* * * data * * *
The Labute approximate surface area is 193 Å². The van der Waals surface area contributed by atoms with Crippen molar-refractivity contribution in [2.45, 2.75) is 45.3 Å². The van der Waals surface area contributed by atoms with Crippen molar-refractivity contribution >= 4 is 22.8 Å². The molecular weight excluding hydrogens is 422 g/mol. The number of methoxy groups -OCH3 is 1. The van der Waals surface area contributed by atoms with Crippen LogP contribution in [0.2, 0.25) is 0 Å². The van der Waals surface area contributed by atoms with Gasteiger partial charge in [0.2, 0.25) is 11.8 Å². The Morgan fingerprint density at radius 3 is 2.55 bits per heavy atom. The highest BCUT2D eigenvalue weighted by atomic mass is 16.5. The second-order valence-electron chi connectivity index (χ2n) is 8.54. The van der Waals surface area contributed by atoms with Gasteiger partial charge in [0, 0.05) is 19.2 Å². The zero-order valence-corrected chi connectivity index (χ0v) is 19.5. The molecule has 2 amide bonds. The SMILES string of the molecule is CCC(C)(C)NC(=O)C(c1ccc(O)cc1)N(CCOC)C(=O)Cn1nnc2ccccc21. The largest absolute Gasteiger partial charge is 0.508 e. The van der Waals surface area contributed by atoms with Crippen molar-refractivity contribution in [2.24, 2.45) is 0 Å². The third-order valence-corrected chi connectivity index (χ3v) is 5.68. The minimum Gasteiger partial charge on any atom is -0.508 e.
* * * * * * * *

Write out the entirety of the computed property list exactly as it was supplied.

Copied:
The Labute approximate surface area is 193 Å². The van der Waals surface area contributed by atoms with Crippen molar-refractivity contribution in [2.45, 2.75) is 45.3 Å². The van der Waals surface area contributed by atoms with Crippen molar-refractivity contribution >= 4 is 22.8 Å². The molecular weight excluding hydrogens is 422 g/mol. The number of methoxy groups -OCH3 is 1. The van der Waals surface area contributed by atoms with Crippen LogP contribution in [0.2, 0.25) is 0 Å². The van der Waals surface area contributed by atoms with Gasteiger partial charge in [0.2, 0.25) is 11.8 Å². The Morgan fingerprint density at radius 3 is 2.55 bits per heavy atom. The highest BCUT2D eigenvalue weighted by atomic mass is 16.5. The second-order valence-electron chi connectivity index (χ2n) is 8.54. The van der Waals surface area contributed by atoms with Gasteiger partial charge in [0, 0.05) is 19.2 Å². The zero-order valence-corrected chi connectivity index (χ0v) is 19.5. The molecule has 2 amide bonds. The SMILES string of the molecule is CCC(C)(C)NC(=O)C(c1ccc(O)cc1)N(CCOC)C(=O)Cn1nnc2ccccc21. The largest absolute Gasteiger partial charge is 0.508 e. The van der Waals surface area contributed by atoms with Crippen molar-refractivity contribution in [2.24, 2.45) is 0 Å². The third-order valence-corrected chi connectivity index (χ3v) is 5.68. The minimum Gasteiger partial charge on any atom is -0.508 e.